What else is in my collagen powder and why is it in there?

If you've even wanted to try a new supplement, you can probably relate to the moment when you're standing in the aisle or scrolling through amazon pages trying to decipher between different brands, blends, and wondering why some have additional ingredients and others don't. But, if we know exactly what we're looking for beforehand—it's possible to avoid this situation entirely. And so, a couple of ingredients you might see in your collagen powder are vitamin C and hyaluronic acid:

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1. Vitamin C

Vitamin C plays a major role in collagen formation in the body and is a vital molecule for skin health. It seems to be included in these supplements to give your body's natural collagen production an additional boost.

2. Hyaluronic acid

Hyaluronic acid is another molecule found in the skin that works to keep it plump and well hydrated. Unfortunately like collagen, its production decreases as you age. According to the Cleveland Clinic, there isn't much research on how effective hyaluronic acid supplementation actually is, but it does "show promise for treating aging skin" and that's why you'll often see it on the ingredient list.

Not all collagen supplements are created equal.

If you've gotten this far and decided you might want to give collagen a try, look for a brand with a good reputation and track record—or go see a holistic doctor for a recommendation. The best sources of collagen are those that have been used in research studies and have been evaluated for their safety and efficacy. Dr. Eva Selhub, a physician and mbg wellness expert, tells her patients interested in collagen to look for one with hydrolyzed fish collagen (marine collagen), which has been the subject of many collagen research studies. Dr. Cole's favorite form is also marine collagen from wild caught fish, but he also instructs his patients to look for organic, grass-fed collagen peptides if they're getting it from other sources.

It's important to know that collagen is only found in animal products, so there are no vegan collagen supplement options and we should always look for one that is ethically sourced. For all those vegans out there, Rob Maru offers that "one could supplement with plant-based collagen building blocks such as vitamin C and specific amino acids such as glycine, proline and lysine." This is not the same as directly supplementing with collagen powder, but does work to support the body's natural collagen in just a slightly different way. How effective are these vegan options? There isn't a ton of evidence, but some research supports the idea that these alternatives can help combat skin aging and support collagen production.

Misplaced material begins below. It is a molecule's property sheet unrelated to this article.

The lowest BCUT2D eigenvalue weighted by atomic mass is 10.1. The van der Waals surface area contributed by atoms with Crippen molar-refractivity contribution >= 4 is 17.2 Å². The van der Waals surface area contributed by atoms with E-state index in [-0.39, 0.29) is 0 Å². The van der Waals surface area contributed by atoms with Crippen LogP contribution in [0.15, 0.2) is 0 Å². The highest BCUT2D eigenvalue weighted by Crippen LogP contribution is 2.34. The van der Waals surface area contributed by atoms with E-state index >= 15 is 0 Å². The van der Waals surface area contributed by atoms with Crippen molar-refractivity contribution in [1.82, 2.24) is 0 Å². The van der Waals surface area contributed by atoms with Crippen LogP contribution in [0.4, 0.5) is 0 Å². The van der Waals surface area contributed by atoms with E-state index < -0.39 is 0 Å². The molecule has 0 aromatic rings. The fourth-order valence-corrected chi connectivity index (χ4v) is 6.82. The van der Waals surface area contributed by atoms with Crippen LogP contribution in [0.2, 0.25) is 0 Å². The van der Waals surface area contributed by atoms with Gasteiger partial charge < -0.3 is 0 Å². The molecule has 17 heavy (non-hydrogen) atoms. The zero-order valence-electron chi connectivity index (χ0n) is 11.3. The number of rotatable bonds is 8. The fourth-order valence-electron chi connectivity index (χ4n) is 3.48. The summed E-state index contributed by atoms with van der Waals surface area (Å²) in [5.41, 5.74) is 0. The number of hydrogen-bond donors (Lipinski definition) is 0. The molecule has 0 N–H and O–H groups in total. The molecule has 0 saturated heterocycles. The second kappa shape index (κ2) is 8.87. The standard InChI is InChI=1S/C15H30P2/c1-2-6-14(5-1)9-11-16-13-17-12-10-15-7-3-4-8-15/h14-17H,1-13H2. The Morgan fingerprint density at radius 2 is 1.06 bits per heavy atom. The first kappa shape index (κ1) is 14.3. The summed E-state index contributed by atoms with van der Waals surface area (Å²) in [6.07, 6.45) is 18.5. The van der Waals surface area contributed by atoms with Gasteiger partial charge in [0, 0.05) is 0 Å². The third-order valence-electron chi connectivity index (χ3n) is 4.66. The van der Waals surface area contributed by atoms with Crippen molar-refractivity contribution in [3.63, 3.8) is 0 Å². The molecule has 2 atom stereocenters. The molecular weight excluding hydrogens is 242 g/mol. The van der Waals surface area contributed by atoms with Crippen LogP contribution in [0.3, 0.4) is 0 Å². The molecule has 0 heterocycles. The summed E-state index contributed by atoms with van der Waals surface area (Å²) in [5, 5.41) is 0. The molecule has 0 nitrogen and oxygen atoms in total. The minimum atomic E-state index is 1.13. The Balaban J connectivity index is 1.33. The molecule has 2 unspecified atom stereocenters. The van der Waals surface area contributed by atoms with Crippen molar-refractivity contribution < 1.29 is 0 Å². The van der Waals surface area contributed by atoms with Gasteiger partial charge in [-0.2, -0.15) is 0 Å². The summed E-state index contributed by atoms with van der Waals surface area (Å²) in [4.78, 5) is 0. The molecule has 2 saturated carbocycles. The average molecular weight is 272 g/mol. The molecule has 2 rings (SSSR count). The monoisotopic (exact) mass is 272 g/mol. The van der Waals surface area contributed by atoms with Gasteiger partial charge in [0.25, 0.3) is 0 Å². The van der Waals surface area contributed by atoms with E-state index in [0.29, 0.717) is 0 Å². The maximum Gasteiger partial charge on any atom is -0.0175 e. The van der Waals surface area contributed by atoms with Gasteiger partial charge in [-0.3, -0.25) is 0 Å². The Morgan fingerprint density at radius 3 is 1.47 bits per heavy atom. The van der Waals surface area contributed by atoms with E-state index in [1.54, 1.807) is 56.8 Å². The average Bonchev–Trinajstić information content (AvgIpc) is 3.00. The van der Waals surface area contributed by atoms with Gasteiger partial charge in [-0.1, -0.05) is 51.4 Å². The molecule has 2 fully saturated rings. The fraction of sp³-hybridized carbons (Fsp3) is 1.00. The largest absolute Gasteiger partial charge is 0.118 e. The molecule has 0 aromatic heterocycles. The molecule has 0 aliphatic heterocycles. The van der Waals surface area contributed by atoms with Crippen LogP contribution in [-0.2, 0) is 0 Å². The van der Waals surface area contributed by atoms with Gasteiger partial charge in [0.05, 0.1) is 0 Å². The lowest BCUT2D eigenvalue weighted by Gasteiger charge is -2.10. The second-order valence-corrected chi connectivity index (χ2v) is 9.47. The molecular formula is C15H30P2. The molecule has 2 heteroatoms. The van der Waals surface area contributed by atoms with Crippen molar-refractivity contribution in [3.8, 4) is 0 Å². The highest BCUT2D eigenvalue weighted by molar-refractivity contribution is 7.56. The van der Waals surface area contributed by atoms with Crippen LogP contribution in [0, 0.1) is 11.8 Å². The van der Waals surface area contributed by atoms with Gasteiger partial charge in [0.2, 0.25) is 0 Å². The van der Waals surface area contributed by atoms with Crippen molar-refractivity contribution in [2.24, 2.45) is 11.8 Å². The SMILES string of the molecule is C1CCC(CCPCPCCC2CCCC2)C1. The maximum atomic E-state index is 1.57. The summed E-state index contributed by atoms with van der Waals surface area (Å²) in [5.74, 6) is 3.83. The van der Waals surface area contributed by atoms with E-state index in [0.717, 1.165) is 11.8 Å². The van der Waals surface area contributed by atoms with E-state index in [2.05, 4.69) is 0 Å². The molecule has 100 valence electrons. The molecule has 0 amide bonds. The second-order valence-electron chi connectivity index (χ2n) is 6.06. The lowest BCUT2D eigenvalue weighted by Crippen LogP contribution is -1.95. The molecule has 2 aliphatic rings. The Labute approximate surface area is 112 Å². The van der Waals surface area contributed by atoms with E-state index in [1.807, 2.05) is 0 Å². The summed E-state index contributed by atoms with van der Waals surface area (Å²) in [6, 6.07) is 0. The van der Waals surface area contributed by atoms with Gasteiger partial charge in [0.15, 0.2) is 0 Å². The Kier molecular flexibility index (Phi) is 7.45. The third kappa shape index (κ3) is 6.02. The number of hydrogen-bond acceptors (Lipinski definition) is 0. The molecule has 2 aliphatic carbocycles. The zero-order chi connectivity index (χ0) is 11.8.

Do I REALLY need to supplement?

Supplementing with collagen is all about preserving the structural integrity and elasticity of the dermis. But are there other ways to do this? The answer seems to be yes, there are plenty of ways to protect our natural collagen production without supplements.

1. Be wary of sun damage.

Prolonged exposure to UV light can dramatically accelerate skin aging by damaging and depleting collagen and hyaluronic acid.

2. Control inflammation.

A diet high in sugar, a problem with chronic stress, the disruption of the circadian cortisol rhythm, smoking and other inflammatory activities are known to alter collagen—either by disorganizing the fibers, degrading it, or interfering with its production. Therefore, avoiding or limiting exposure the these would be a good way to protect your skin through lifestyle change.

2. Remember, your skin is a reflection of your diet.

While most of us are totally inspired by the idea of inside-out beauty, we might not realize exactly how much power our lifestyle has over our skin health. According to Dr. Toal, "skin is a reflection of the diet, so healthy skin is influenced by vitamins, antioxidants, healthy fatty acids, and hydrolyzed proteins." Therefore, a skin-friendly diet is one of your best moves if you want to protect your collagen. But what should you eat, exactly?

3. Focus on antioxidants and sulfur-rich foods.

First, we should focus on antioxidants. According to Dr. Engleman, consuming vitamin C and other antioxidant-rich fruits and vegetables will protect your collagen. She also recommends eating our fair share of sulfur-rich foods. Turns out that sulfur is important for collagen synthesis as well, and insufficient sulfur consumption may lead to the premature aging of skin. Sulfur-rich foods include cruciferous vegetables, legumes, nuts, and garlic plus eggs and other proteins like fish, beef and chicken.

4. Heat up some bone broth

Another cool way to get some collagen? Bone broth. Dr. Tiffany Jackson, a naturopathic doctor and wellness expert, tells her patients that are interested in collagen to make bone broth at home. "Cooking the bones and marrow of animals causes the bones and ligaments to release healing compounds like collagen, proline, glycine and glutamine that have the power to heal your skin and gut" she explains.

Deciding if collagen is right for you.

So should you be taking a collagen supplement? We understand that even with all this information, it can be hard to make a decision. And unfortunately, we can't answer this question for you. It's important to ask yourself what your health goals are and if a collagen supplement is something you're willing to add to your wellness regime.

That being said, there don't seem to be any real risks to taking collagen—so an experiment might be warranted to see if you notice any changes in your skin health and quality. At what age should you start supplementing? It's hard to say, but we do know that after 20, one percent less collagen is produced by your skin every year. We'll let you do the math.